Earnings news will drive Wall Street next week, but concerns about slowing profit growth and higher oil prices could keep a cap on any gains.

Quarterly results from widely watched companies such as Intel Corp. (INTC) and Johnson & Johnson (JNJ) will get the earnings season into full swing over the coming days.

A rash of economic data, including retail sales, the Producer Price Index (search) and the Consumer Price Index (search), also will attract attention.

But worries that companies may signal slowing profit growth in the year's second half could cause the market to drift, analysts say.

"This is what's known as the summer doldrums," said Larry Wachtel, senior vice president and market analyst at Wachovia Securities.

"We're going to have to settle for the fact that this is a range-bound market, volume is low and there's not much courage out there in terms of buying power."

Paul Cherney, chief market analyst at Standard & Poor's, said, "The concern is that we have reached a slowing point (for earnings growth).

"I expect the markets to stabilize and try to move higher, but I don't think there will be a herd stampede to the buy side."

For the week, stocks fell. The blue-chip Dow Jones industrial average (search) ended Friday at 10,213.22, down 0.6 percent for the week. The tech-laced Nasdaq Composite Index (search) finished the week down 3 percent, at 1,946.33, while the broad S&P 500 index (search)  declined 1 percent during the week, closing Friday at 1,112.81.

Investors had been hoping that second-quarter earnings would live up to — or even beat — the first quarter's impressive growth.

But the season has been kicked off by a raft of disappointing statements, causing analysts to scale back estimates.

Tech firms such as PeopleSoft surprised on the downside, slashing its forecast, and its stock fell as much as 8 percent, dragging the Nasdaq down on Wednesday.

Internet media company Yahoo Inc., in results released after Wednesday's close, reported a quarterly profit that more than doubled, driven by higher ad revenue. But Yahoo's stock tumbled in after-hours trading after it gave a current-quarter forecast below Wall Street estimates.

Yet blue-chip conglomerate General Electric Co. managed to bolster investor sentiment at the end of the week after Chief Executive Jeff Immelt called the U.S. economy "the best we've seen in years." GE, whose stock is among the 30 in the Dow, reported second-quarter earnings rose slightly.

"The first few days (of earnings) have been terrible," Wachtel said. "GE helped on Friday, but there's been a rash of negative pre-announcements. There are concerns that while numbers themselves will be OK, the guidance going forward will be less so."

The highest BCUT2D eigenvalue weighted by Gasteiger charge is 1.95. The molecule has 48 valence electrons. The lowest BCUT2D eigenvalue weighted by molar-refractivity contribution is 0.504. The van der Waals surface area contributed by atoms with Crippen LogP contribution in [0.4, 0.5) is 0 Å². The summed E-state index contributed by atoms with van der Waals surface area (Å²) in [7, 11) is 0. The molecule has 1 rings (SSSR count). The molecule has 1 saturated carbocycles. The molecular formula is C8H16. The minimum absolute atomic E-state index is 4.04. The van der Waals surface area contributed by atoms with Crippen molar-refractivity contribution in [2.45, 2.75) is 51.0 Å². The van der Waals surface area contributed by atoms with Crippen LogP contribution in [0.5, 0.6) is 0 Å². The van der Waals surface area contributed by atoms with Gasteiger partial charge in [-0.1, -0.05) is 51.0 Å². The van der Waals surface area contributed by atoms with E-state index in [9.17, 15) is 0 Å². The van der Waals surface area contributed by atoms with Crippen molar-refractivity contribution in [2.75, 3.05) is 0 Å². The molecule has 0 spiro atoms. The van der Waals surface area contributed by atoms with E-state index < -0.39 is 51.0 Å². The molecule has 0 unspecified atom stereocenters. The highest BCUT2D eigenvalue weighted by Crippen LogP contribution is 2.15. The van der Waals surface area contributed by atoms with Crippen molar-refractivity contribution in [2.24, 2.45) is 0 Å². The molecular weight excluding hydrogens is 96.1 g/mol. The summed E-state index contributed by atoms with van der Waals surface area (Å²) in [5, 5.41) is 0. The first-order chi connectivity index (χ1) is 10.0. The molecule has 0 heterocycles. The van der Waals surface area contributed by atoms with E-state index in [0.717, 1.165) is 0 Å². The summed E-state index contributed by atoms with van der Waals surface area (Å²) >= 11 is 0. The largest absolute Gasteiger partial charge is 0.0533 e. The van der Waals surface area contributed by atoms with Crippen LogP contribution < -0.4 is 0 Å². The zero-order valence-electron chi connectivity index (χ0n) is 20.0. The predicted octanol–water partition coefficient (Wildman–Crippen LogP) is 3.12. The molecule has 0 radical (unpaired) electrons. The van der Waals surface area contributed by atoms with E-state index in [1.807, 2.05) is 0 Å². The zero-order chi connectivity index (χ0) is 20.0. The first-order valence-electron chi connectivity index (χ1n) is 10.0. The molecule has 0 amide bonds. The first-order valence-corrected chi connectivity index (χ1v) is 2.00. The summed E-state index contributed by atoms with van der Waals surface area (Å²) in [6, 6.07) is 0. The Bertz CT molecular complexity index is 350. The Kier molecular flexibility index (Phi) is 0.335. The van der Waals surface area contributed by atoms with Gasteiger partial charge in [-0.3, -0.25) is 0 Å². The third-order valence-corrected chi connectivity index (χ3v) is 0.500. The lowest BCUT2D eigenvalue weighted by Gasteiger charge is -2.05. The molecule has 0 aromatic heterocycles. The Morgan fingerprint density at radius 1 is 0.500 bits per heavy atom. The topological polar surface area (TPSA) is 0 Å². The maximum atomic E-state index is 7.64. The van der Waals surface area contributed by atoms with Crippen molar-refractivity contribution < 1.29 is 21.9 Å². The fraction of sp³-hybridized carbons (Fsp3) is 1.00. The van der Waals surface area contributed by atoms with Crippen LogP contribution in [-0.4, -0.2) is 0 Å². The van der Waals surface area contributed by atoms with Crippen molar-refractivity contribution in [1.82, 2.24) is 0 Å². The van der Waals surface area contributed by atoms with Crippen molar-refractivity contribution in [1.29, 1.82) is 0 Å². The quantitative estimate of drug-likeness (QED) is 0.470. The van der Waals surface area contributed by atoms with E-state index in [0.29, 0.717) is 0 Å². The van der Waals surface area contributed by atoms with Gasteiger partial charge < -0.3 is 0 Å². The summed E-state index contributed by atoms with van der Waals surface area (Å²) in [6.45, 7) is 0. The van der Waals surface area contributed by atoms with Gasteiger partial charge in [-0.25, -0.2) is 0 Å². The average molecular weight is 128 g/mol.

Kicking off next week's run of quarterly earnings reports will be SunTrust Banks Inc. (STI) Monday, while Bank of America Corp. (BAC) will report Wednesday. Results from Citigroup Inc. (C) and Wachovia Corp. (WB) are due Thursday. The following week, J.P. Morgan Chase & Co. (JPM) will post results.

Among the technology-related firms, chipmaker Intel posts earnings Tuesday, while its rival and Silicon Valley neighbor Advanced Micro Devices (AMD) reports Wednesday. Apple Computer Inc. also reports Wednesday.

Consumer-focused companies reporting results next week include health-care products group Johnson & Johnson Tuesday and PepsiCo Inc. (PEP) Thursday.

"The focus next week is going to be on earnings," said Peter Boockvar, equity strategist at Miller Tabak & Co. "If they're just in line, it may not be good enough. It is a question of whether they exceed expectations. The market is looking for upside here."

One of the most important economic figures of the week will be Wednesday's retail sales number for June. Economists polled by Reuters are forecasting a 0.6 percent decline in overall retail sales after a drop in motor vehicle sales during the month.

"Consumers are 70 percent of the economy and if they begin to take a holiday, then we have a problem," Wachtel cautioned.

The U.S. Producer Price Index for June, due Thursday, will give a reading on inflation at the producer, or wholesale, level. The PPI tracks the prices of product components as goods move through the manufacturing and distribution process.

The forecast for the overall PPI calls for a gain of 0.2 percent in June, while the core PPI, which excludes volatile food and energy prices, also is expected to rise 0.2 percent, according to economists polled by Reuters.

Friday's release of the Consumer Price Index for June could also move the market. The CPI is closely watched by the Federal Reserve in determining interest rates, and a strong CPI series may encourage further rate hikes. Last week, the Fed raised the federal funds rate to 1.25 percent from a 46-year low at 1 percent, the first tightening in four years.

The forecast calls for both overall CPI and core CPI, which excludes food and energy prices, to rise 0.2 percent in June, according to economists polled by Reuters.

Wall Street will continue to be concerned about high oil prices, which have an impact on corporate profits. Oil futures jumped back above $40 a barrel this week. The NYMEX August crude contract settled Friday at $39.96.

"There's a geopolitical premium in the oil price that's never going to go away until things settle down in Iraq," Wachtel said.